Looking at a $20 million deficit that could balloon to $55 million by the end of summer, Kennedy Center President Deborah Rutter knows that painful cuts are on the horizon.

So she slashed her salary first.

After taking a 50 percent cut last week, Rutter told her staff Monday that she would waive her entire salary until the covid-19 pandemic recedes.

“It’s a leadership issue. This is what a leader does,” Rutter, who earns about $1.2 million annually, said in an interview Thursday. Kennedy Center Board Chairman David Rubenstein advised her not to, but she did it anyway.

“I need to be the first person,” Rutter said, alluding to the possible sacrifices that lie ahead. “My hope is that these circumstances don’t last forever, but I’m going to be a realist.”

Since the arts center closed March 12, it hasn’t paid about 725 hourly and part-time employees — including ushers, retail and concession workers — and it won’t compensate most of the artists who were booked for performances that have been canceled. The Kennedy Center remains shut until at least May 10; the next budget cuts will probably target some of its 670-member full-time staff.

It’s a common practice for highly compensated executives to reduce their pay when calamity strikes. Rutter follows Metropolitan Opera General Manager Peter Gelb, who announced March 19 that he was canceling the rest of the season and forgoing his $1.4 million salary until the world’s largest performing arts company returned to work.

For large organizations like these — with annual budgets of $270 million to $300 million — it’s more symbolic than financial, said Andrew Taylor, a professor of arts management at American University.

“There’s a symbolism and communications problem if you’re starting to inflict loss and suffering on your staff,” Taylor said. “If Peter Gelb or Deborah Rutter start to, and need to, lay off lots of people and calling the people they have contracts with and saying they going to invoke force majeure . . . it doesn’t look great or feel great if they’re not making a sacrifice themselves.”

It’s a different situation at smaller organizations, Taylor said, when cutting salaries will help with immediate cash flow. In those cases, it’s more likely that every salary will be reduced.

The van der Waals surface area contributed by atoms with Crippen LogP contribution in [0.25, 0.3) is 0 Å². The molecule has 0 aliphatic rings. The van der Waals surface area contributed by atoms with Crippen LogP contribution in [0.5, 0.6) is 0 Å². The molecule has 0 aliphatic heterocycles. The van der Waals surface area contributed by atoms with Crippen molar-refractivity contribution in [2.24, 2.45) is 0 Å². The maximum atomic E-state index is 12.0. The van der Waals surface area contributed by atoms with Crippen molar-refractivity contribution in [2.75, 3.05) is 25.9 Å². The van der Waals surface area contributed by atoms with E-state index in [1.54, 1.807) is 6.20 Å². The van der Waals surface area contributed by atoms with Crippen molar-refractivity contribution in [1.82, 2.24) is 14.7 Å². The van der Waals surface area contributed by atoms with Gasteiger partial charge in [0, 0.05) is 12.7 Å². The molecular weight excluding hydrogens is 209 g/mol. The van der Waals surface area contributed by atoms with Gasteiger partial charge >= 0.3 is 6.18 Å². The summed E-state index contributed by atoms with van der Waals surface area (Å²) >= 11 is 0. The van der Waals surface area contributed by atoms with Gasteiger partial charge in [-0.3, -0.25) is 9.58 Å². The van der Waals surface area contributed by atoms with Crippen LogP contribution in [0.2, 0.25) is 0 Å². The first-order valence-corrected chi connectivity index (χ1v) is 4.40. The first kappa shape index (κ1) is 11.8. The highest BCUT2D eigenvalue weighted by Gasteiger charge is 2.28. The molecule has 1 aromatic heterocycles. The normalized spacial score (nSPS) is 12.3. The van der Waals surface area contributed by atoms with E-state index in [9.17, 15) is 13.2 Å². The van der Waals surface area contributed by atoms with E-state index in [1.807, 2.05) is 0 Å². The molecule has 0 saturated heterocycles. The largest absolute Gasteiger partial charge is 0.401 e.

For example, the Massachusetts Museum of Contemporary Art in North Adams, Mass., had to lay off 120 of its 165 employees this week as the majority of its $12 million in revenue comes from attendance, concerts and other events. Museum director Joseph Thompson, who earns $300,000, said he would take a 28 percent pay cut. But with a mortgage and one child in college, Thompson said, he can’t afford to do what Rutter and Gelb have done.

“It shows real leadership, and I admire that,” he said of Rutter and Gelb. “Not everyone can do that.”

Rutter’s senior team is taking a 25 percent reduction in pay, a move she says they initiated.

The public announcement of Rutter’s pay cut came on the heels of the Kennedy Center receiving $25 million in the massive $2 trillion stimulus package that was awaiting a House vote after passing in the Senate on Wednesday. The money prompted outrage in conservative circles that do not approve of government support for culture. It also upset some arts leaders, who were dismayed by the size of the grant compared with the $75 million set aside for the National Endowment for the Arts.

Rutter was heartbroken by the criticism.

“It’s not a bailout,” she said. “We are different from any other arts organization [because] we have this responsibility as a memorial to John F. Kennedy.”

If the stimulus package is passed by the House and signed by President Trump, the funds will go toward the arts center’s $6 million in fixed monthly costs, Rutter said, including salaries and benefits and the cost of office and warehouse rentals. The money will not be used for artistic programming, nor will it go toward paying the ushers, artists and others who have lost income since March 12.

The arts center is selling some tickets for future performances, but it has had almost no income since the closure. Rutter said the federal money will replace lost income until reopening, whether that’s in May or July or later. Losses, she said, will exceed $55 million if the closure extends through Sept. 30, the end of the arts center’s fiscal year.

“Being a living memorial means you don’t just open the front door,” she said. “It will hopefully allow us to keep the personnel together to keep the organization going.”

Geoff Edgers contributed to this report.